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Discussion Starter · #1 ·
A bit of an odd use case but I'd appreciate any insights. I need to inlay holes 20mm wide and just 2mm deep into the end (the cross cut) of soft dowelling circa 25-30mm wide. Currently I use a quick vise, drill press and 20mm Forstner bit to do this, but it takes a lot of time lining things up.

I'm curious if I can use a router table for this, and simply (using a right angled jig) "drop" the dowelling vertically onto a bottom cleaning bit, thereby achieving the same thing? I imagine given it's only a 2mm depth, kickback won't be too material, and in any case the jig will provide some resistance?

I need to do a lot of these and hence I'm looking for a more efficient method than a drill press. Thanks very much for any insights that you have.
 

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Welcome to the forum, @donali.

If you had a 'lot' to do, I would buy a cheap dowelling jig such as this,


I have had some success with these simple jigs.

I believe Wolfcraft sell one similar in Europe?


I may not have grasped what you actually intend to do, so a quick diagram would help. Draw it and take a picture with your phone to post on the forum.
 

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Welcome. Might be easier to create a little jig to line up the forstner with. A drill press table will make it much easier to work on wide pieces, such as cabinets.
 

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Discussion Starter · #5 ·
Thanks very much for your thoughts so far. Attached is a photo and diagram which make my query a lot more clear (I hope). My issue is that while I'm drilling into a flat surface, getting that surface level, such that the inlay is uniformly 2mm deep and 20mm wide, is tricky and time consuming. This is largely because the sides of the object are irregular, so they don't line up in a vice very well.

I think a router table might help, since I can simply push the object down vertically onto a bottom clearing bit until the object is flush to the table, as shown in the diagram. I haven't shown a jig on the diagram but I will make one to guide the object and prevent kickback. Note the inlays don't have to be perfect.

The reason I'm asking is a table and router are a big expense for me - and it would be great to know in advance if this will work.

Wood Engineering Gas Composite material Machine


Rectangle Parallel Font Slope Logo
 

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· The Router Guys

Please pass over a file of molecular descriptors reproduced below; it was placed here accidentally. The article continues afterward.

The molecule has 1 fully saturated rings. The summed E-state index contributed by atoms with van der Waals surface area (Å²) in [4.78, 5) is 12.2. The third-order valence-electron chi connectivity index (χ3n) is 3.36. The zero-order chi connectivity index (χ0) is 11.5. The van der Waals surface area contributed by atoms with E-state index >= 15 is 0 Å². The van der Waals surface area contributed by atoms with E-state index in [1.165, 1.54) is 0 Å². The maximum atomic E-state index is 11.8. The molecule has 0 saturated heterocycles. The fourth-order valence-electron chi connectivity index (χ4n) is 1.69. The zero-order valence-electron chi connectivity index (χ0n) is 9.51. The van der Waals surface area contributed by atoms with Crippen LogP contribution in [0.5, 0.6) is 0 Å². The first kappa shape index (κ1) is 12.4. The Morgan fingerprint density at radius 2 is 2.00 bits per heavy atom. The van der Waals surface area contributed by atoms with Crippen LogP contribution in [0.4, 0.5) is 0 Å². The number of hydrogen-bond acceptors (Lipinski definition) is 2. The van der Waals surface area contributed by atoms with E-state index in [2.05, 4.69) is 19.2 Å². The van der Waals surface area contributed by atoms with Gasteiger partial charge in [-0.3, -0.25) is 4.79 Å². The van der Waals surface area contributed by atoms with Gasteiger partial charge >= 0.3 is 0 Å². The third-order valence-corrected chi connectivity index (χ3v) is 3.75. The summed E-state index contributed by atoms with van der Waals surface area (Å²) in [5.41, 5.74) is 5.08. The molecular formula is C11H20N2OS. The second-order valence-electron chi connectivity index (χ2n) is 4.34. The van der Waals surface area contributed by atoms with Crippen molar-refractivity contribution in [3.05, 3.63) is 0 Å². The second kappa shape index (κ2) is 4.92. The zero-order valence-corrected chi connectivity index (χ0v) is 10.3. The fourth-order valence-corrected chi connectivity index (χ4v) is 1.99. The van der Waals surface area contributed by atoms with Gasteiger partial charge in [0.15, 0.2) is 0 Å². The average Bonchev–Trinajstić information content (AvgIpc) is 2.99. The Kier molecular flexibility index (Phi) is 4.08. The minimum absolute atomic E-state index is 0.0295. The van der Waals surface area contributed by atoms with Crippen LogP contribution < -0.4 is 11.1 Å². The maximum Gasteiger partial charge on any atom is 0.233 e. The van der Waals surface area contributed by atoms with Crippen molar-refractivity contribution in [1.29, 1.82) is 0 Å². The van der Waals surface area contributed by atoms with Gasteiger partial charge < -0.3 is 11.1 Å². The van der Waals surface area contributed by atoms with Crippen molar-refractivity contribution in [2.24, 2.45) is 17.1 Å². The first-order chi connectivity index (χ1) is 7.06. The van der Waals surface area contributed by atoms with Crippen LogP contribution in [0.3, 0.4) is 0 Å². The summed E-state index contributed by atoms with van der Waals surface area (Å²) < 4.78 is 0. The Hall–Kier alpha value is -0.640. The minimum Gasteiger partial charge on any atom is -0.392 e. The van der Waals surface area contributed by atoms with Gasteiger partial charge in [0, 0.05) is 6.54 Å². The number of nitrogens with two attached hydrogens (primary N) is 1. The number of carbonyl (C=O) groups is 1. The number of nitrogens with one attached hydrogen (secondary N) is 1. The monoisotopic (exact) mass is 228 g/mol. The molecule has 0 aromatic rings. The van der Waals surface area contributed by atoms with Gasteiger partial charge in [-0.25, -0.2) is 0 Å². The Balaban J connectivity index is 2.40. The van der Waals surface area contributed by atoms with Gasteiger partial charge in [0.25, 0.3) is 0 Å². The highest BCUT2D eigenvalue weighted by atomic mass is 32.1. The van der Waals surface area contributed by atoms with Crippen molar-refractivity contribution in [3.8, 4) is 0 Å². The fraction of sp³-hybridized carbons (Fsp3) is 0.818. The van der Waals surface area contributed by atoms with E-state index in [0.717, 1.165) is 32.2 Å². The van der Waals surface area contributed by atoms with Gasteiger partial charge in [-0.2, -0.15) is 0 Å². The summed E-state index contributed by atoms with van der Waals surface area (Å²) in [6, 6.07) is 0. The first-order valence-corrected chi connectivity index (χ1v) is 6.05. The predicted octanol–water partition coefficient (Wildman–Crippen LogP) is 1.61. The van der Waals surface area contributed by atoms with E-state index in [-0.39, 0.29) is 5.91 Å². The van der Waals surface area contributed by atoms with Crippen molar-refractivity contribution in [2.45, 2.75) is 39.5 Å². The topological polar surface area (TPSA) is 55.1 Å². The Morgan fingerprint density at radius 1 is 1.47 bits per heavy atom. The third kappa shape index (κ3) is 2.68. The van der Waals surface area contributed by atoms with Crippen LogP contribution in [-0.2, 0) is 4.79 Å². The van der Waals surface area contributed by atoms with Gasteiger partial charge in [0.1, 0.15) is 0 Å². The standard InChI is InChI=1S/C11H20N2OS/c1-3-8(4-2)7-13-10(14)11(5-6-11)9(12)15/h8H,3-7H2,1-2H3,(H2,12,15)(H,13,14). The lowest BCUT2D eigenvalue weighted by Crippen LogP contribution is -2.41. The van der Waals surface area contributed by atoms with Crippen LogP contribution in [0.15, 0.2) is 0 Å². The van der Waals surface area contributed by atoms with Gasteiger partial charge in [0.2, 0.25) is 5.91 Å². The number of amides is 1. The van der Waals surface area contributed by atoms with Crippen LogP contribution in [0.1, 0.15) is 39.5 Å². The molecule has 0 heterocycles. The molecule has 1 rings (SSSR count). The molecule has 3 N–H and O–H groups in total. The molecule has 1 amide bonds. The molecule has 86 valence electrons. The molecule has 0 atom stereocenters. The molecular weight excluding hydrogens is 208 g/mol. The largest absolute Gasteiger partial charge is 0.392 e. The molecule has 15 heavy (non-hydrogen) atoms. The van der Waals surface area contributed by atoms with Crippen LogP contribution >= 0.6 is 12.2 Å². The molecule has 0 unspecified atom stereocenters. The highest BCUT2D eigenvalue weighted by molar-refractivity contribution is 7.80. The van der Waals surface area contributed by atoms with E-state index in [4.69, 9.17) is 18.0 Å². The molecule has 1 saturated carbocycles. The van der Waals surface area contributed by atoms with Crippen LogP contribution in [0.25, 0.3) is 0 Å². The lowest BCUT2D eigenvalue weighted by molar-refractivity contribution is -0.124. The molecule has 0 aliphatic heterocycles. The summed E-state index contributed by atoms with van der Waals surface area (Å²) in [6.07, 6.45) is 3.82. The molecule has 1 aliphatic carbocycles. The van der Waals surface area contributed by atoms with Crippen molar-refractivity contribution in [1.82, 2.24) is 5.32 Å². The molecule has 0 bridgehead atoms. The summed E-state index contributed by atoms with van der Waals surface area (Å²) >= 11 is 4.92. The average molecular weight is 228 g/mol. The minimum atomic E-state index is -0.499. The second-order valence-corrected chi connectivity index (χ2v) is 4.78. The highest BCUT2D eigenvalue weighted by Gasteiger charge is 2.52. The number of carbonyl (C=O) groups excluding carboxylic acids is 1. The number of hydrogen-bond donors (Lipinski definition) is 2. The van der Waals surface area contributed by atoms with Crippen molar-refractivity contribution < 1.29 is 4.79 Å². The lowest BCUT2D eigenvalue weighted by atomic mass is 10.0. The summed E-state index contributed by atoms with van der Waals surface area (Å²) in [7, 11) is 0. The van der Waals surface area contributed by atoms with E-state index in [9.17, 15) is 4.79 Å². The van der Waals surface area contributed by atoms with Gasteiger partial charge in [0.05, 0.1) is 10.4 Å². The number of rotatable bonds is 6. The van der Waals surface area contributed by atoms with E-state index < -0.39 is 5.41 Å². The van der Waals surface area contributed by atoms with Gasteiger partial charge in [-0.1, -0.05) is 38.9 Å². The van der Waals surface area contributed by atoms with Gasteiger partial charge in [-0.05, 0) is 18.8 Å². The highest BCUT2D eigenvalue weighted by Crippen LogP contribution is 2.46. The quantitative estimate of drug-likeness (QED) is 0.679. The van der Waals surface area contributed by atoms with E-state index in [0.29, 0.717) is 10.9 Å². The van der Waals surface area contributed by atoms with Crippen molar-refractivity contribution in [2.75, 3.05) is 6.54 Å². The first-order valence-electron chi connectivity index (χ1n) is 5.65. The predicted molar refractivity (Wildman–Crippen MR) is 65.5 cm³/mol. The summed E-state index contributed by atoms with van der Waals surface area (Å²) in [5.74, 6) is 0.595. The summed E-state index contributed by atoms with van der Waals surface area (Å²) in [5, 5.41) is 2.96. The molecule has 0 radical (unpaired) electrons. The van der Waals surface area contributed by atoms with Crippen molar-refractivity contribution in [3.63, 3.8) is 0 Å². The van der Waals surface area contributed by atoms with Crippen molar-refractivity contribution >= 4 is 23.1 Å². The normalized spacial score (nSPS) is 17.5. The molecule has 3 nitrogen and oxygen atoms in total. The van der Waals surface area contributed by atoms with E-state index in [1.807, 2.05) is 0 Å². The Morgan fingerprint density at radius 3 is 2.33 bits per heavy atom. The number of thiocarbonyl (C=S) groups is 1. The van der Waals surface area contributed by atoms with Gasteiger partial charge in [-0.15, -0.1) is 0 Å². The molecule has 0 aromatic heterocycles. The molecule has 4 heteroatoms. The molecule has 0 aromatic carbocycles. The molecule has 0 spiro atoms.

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I wouldn't do it that way. The router will take the piece out of your hands.

I would use a plunge router a guide, pattern, and cut a V notch in 2 pieces of 2-inch hardwood and attach it to the jaws of the vice. Line up the pattern to the outside edges of the hardwood v notched pieces. Then lock the logs into the jig and plunge the router into the ends. If you need more detail let me know. RR
 

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Looks to me like it is the vise and alignment that takes the most time. I'd still use the drill press, but revise how each piece is clamped in. A vertical V corner, with a toggle clamp to hold the part tight into the corner maybe? Spend a little time making the jig so it can be clamped/bolted to the drill press table and won't move. Drop a part in, lever the clamp tight, drill the recess, release lever, then swap out parts to drill again.
What we don't know yet is how varied the parts are. Are they all the same length? Are they all the same diameter?
No matter the tool being used it'll be clamping/aligning the part under/over the bit that takes the most time. I don't recommend dropping a part onto a spinning router bit either. Clamping the part under a template is likely the best solution if the parts vary in length.
4D
 

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Is there a reason you want to keep the odd angle on the top? It would probably make it easier to do on the DP if the end angle was always 90, or at least always the same. The drill press has a stop you can use, but for production, you'd need to set some kind of measure on the jig so the top was always the same height, relative to the bit.

So cutting the end to an exact angle will require a table saw "cradle" to hold the odd shaped pieces as straight as possible to have the end cut. If you want to have a certain angle to the end, you can set the saw blade to that angle. Same would apply to whatever saw you want to use, chop or band saw.
 

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i would consider a horizontal routing table with a vise that can slide on rails to hold and feed the work piece horizontally. In place of the router, a drill with a suitable forstner bit can also be an option. The vise can be moved by a lever in the same way a horizontal MORTISING MACHINE move the workpiece.
 
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